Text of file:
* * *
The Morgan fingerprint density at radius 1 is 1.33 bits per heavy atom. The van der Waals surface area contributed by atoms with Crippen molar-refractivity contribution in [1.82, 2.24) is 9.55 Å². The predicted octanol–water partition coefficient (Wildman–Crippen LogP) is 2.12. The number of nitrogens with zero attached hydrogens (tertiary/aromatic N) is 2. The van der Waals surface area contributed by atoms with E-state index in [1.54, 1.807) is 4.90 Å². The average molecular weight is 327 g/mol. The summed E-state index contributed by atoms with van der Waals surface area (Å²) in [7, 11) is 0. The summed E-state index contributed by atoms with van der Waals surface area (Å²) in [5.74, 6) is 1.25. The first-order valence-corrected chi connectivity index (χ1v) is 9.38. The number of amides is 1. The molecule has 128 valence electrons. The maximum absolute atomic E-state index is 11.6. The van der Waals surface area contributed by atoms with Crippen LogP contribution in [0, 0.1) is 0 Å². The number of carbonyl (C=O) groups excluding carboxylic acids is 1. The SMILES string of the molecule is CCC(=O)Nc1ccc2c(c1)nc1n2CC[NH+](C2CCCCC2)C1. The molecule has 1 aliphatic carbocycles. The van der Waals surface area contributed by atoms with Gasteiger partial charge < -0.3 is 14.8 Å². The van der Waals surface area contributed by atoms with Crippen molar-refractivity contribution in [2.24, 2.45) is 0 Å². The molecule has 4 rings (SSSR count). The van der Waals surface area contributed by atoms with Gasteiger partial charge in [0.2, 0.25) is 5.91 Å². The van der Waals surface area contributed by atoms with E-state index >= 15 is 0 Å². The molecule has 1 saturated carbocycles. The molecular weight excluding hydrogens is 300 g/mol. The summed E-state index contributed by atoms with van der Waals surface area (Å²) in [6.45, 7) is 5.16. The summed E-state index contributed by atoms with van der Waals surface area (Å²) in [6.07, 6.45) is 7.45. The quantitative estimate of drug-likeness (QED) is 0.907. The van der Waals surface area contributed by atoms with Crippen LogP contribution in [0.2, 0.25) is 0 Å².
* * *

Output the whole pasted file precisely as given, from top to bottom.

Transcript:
The Morgan fingerprint density at radius 1 is 1.33 bits per heavy atom. The van der Waals surface area contributed by atoms with Crippen molar-refractivity contribution in [1.82, 2.24) is 9.55 Å². The predicted octanol–water partition coefficient (Wildman–Crippen LogP) is 2.12. The number of nitrogens with zero attached hydrogens (tertiary/aromatic N) is 2. The van der Waals surface area contributed by atoms with E-state index in [1.54, 1.807) is 4.90 Å². The average molecular weight is 327 g/mol. The summed E-state index contributed by atoms with van der Waals surface area (Å²) in [7, 11) is 0. The summed E-state index contributed by atoms with van der Waals surface area (Å²) in [5.74, 6) is 1.25. The first-order valence-corrected chi connectivity index (χ1v) is 9.38. The number of amides is 1. The molecule has 128 valence electrons. The maximum absolute atomic E-state index is 11.6. The van der Waals surface area contributed by atoms with Crippen LogP contribution in [0, 0.1) is 0 Å². The number of carbonyl (C=O) groups excluding carboxylic acids is 1. The SMILES string of the molecule is CCC(=O)Nc1ccc2c(c1)nc1n2CC[NH+](C2CCCCC2)C1. The molecule has 1 aliphatic carbocycles. The van der Waals surface area contributed by atoms with Gasteiger partial charge < -0.3 is 14.8 Å². The van der Waals surface area contributed by atoms with Crippen molar-refractivity contribution in [2.24, 2.45) is 0 Å². The molecule has 4 rings (SSSR count). The van der Waals surface area contributed by atoms with Gasteiger partial charge in [0.2, 0.25) is 5.91 Å². The van der Waals surface area contributed by atoms with E-state index >= 15 is 0 Å². The molecule has 1 saturated carbocycles. The molecular weight excluding hydrogens is 300 g/mol. The summed E-state index contributed by atoms with van der Waals surface area (Å²) in [6.45, 7) is 5.16. The summed E-state index contributed by atoms with van der Waals surface area (Å²) in [6.07, 6.45) is 7.45. The quantitative estimate of drug-likeness (QED) is 0.907. The van der Waals surface area contributed by atoms with Crippen LogP contribution in [0.2, 0.25) is 0 Å².